[12, 30, 31]. Our finding of a stronger positive association between duration of exposure at medium or high levels of asbestos when compared to durations spent at lower levels suggests that time exposed above a threshold level may be a relevant marker of risk. However, this finding should be interpreted cautiously as it based on a very small number of subjects who were exposed to either medium or high intensities.
It is well recognized that there is a lengthy latency period between the time of first exposure to an environmental carcinogen and the development of a solid tumour such as lung cancer. For example, the latency period associated with cigarette smoking and lung cancer has been estimated to be several decades following the initiation of smoking
. By extension, the increased risks of lung cancer due to exposure to asbestos observed in this study are a reflection of workplace exposures many years if not decades earlier. Indeed, among those classified has having ‘medium’ or ‘high’ concentrations to asbestos in the workplace, the start date of employment was after 1980 in only 6% of these jobs.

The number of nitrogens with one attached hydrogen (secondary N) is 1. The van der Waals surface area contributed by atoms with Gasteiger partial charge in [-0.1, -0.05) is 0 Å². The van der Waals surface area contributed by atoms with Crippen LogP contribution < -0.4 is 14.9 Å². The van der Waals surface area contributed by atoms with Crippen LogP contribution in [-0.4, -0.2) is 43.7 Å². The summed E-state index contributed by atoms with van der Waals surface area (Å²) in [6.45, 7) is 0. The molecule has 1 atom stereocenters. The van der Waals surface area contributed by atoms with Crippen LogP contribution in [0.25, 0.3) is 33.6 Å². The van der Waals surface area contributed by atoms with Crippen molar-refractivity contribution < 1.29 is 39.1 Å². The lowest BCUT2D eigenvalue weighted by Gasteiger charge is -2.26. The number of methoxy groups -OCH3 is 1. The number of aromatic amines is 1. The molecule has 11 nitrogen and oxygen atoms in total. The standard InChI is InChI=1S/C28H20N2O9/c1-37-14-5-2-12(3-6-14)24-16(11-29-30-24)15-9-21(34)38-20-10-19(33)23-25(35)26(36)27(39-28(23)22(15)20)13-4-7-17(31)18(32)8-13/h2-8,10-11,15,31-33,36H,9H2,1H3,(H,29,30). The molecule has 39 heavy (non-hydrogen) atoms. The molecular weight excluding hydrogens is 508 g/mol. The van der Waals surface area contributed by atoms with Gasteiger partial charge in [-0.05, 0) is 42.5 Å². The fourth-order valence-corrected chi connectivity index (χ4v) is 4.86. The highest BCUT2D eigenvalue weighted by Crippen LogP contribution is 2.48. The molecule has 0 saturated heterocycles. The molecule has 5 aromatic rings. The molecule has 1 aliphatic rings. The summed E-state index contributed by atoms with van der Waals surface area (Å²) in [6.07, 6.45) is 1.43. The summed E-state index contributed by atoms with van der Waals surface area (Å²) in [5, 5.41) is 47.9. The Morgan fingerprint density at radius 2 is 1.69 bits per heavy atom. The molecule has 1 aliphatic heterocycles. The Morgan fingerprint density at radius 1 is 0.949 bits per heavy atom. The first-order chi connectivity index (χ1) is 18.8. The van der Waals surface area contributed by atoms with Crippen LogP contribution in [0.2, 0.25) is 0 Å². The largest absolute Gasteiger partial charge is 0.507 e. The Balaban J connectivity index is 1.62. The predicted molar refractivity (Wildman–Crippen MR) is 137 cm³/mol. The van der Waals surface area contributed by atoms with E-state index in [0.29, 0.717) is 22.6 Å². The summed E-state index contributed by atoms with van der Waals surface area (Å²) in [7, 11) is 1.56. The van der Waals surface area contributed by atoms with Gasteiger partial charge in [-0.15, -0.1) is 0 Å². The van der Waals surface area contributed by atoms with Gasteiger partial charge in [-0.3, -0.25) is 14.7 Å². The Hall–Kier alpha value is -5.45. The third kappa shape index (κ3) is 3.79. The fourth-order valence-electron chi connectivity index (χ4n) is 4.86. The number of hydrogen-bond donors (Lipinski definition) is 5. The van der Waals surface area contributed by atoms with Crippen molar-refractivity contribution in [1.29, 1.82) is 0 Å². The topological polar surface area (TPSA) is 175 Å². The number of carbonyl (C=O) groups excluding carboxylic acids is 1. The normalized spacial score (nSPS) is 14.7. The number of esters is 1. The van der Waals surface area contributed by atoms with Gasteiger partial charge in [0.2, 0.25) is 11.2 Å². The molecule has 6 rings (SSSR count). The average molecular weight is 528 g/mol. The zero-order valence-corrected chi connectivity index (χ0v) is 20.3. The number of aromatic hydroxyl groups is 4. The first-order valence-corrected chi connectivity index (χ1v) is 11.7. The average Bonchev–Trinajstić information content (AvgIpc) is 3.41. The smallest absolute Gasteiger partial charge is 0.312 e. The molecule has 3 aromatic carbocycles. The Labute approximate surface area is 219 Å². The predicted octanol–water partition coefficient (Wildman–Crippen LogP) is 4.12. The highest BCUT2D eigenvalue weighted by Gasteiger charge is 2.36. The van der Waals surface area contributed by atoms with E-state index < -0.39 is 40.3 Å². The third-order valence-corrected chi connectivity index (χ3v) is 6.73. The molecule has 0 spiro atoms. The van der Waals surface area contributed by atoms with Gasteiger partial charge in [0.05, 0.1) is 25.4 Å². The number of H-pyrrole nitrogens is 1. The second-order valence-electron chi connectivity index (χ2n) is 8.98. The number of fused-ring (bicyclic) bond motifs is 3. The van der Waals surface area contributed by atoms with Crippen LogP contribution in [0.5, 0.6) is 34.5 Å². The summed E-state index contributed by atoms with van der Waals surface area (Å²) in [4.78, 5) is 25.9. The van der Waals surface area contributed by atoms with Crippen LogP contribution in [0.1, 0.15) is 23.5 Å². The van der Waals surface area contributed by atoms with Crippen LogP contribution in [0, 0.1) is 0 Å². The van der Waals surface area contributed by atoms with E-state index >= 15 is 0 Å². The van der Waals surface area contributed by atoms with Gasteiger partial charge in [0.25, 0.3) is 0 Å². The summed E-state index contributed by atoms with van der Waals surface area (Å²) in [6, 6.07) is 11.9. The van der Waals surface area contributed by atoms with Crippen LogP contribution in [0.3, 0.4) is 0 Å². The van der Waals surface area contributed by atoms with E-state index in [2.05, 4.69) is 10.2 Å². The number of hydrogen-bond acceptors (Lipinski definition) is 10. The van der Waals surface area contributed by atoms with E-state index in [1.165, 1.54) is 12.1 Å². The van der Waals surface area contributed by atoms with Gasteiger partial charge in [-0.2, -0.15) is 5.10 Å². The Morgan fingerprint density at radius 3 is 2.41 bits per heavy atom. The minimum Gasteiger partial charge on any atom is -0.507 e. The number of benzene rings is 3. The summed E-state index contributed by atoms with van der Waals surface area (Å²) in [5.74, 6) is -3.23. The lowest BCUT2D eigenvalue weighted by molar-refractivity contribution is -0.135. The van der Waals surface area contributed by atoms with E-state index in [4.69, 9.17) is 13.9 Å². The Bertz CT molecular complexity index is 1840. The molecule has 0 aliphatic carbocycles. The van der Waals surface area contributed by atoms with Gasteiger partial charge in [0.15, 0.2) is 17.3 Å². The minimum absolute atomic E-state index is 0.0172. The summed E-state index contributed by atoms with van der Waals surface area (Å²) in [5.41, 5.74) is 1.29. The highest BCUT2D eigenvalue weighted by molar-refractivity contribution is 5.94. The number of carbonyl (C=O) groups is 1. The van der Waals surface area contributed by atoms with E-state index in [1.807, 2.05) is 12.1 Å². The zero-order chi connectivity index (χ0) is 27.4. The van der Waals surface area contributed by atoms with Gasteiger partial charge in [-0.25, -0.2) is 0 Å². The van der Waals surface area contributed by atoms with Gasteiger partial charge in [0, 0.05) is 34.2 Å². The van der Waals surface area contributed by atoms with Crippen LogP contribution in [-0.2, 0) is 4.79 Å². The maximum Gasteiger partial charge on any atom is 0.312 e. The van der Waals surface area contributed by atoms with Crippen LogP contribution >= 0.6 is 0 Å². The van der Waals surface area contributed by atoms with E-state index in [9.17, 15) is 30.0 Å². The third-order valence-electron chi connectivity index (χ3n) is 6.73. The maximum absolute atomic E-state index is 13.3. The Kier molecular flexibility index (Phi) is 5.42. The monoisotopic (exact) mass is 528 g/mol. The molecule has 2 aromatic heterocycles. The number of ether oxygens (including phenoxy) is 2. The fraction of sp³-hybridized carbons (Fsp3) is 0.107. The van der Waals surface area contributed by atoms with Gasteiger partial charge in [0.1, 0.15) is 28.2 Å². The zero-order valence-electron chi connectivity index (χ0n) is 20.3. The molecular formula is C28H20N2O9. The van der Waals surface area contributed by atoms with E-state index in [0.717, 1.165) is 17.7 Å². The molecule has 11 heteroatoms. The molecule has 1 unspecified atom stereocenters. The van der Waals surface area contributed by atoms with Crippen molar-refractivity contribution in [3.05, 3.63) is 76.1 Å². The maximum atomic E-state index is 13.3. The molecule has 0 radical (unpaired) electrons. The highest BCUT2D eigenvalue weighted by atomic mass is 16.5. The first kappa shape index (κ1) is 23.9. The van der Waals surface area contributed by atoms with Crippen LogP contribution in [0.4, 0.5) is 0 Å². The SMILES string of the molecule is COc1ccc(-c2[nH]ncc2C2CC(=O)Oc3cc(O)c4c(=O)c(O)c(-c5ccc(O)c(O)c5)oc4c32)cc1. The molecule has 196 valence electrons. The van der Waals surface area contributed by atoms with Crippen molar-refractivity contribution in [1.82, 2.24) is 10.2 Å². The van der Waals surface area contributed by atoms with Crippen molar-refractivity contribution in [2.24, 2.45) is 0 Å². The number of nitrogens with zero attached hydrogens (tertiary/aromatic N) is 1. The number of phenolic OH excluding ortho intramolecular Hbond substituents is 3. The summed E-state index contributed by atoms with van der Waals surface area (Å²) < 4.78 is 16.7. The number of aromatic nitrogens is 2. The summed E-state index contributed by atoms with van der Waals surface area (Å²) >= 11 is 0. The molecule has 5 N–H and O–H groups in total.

Participants in our study were asked to provide information for only those jobs that were held for at least one year. The exclusion of these short-term jobs raises the possibility that some exposure misclassification has been introduced. Previous analysis of 27.5 million workers found increased risks of lung cancer among those exposed to high levels of asbestos (20 to 40 fibers per cubic centimeter of air) for only a few months
. Under a classical error model where the possible exposure misclassification error arising from excluding these short term jobs is non-differential to case–control status, our risk estimates would be understated.